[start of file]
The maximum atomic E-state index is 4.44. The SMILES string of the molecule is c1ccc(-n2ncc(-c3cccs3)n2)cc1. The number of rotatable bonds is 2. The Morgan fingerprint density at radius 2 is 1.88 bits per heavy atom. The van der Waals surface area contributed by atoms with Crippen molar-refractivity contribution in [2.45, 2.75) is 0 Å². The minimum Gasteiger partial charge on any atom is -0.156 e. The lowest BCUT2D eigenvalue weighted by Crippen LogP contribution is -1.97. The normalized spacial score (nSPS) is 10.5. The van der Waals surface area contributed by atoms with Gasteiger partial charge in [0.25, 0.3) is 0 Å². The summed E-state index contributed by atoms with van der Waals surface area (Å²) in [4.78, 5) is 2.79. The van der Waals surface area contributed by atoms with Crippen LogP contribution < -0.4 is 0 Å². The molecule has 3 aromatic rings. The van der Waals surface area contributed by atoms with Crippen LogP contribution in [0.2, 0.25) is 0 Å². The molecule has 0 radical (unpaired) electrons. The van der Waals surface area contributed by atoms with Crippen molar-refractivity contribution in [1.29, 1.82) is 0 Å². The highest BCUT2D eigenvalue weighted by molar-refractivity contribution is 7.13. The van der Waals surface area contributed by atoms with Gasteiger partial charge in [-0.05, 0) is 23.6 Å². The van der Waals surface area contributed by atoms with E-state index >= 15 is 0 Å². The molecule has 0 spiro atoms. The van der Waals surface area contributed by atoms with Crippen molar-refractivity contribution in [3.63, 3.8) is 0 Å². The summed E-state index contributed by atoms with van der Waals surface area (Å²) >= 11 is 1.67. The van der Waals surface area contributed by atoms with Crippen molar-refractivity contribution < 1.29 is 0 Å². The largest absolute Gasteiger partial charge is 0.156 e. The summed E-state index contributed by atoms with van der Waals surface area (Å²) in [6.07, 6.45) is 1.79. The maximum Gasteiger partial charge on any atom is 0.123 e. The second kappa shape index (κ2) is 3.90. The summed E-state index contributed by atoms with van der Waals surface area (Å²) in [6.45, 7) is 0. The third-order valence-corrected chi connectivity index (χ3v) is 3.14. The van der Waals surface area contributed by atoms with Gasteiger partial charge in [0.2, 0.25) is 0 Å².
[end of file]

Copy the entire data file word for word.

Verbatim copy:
The maximum atomic E-state index is 4.44. The SMILES string of the molecule is c1ccc(-n2ncc(-c3cccs3)n2)cc1. The number of rotatable bonds is 2. The Morgan fingerprint density at radius 2 is 1.88 bits per heavy atom. The van der Waals surface area contributed by atoms with Crippen molar-refractivity contribution in [2.45, 2.75) is 0 Å². The minimum Gasteiger partial charge on any atom is -0.156 e. The lowest BCUT2D eigenvalue weighted by Crippen LogP contribution is -1.97. The normalized spacial score (nSPS) is 10.5. The van der Waals surface area contributed by atoms with Gasteiger partial charge in [0.25, 0.3) is 0 Å². The summed E-state index contributed by atoms with van der Waals surface area (Å²) in [4.78, 5) is 2.79. The van der Waals surface area contributed by atoms with Crippen LogP contribution < -0.4 is 0 Å². The molecule has 3 aromatic rings. The van der Waals surface area contributed by atoms with Crippen LogP contribution in [0.2, 0.25) is 0 Å². The molecule has 0 radical (unpaired) electrons. The van der Waals surface area contributed by atoms with Crippen molar-refractivity contribution in [1.29, 1.82) is 0 Å². The highest BCUT2D eigenvalue weighted by molar-refractivity contribution is 7.13. The van der Waals surface area contributed by atoms with Gasteiger partial charge in [-0.05, 0) is 23.6 Å². The van der Waals surface area contributed by atoms with E-state index >= 15 is 0 Å². The molecule has 0 spiro atoms. The van der Waals surface area contributed by atoms with Crippen molar-refractivity contribution in [3.63, 3.8) is 0 Å². The summed E-state index contributed by atoms with van der Waals surface area (Å²) >= 11 is 1.67. The van der Waals surface area contributed by atoms with Crippen molar-refractivity contribution < 1.29 is 0 Å². The largest absolute Gasteiger partial charge is 0.156 e. The summed E-state index contributed by atoms with van der Waals surface area (Å²) in [6.07, 6.45) is 1.79. The maximum Gasteiger partial charge on any atom is 0.123 e. The second kappa shape index (κ2) is 3.90. The summed E-state index contributed by atoms with van der Waals surface area (Å²) in [6.45, 7) is 0. The third-order valence-corrected chi connectivity index (χ3v) is 3.14. The van der Waals surface area contributed by atoms with Gasteiger partial charge in [0.2, 0.25) is 0 Å².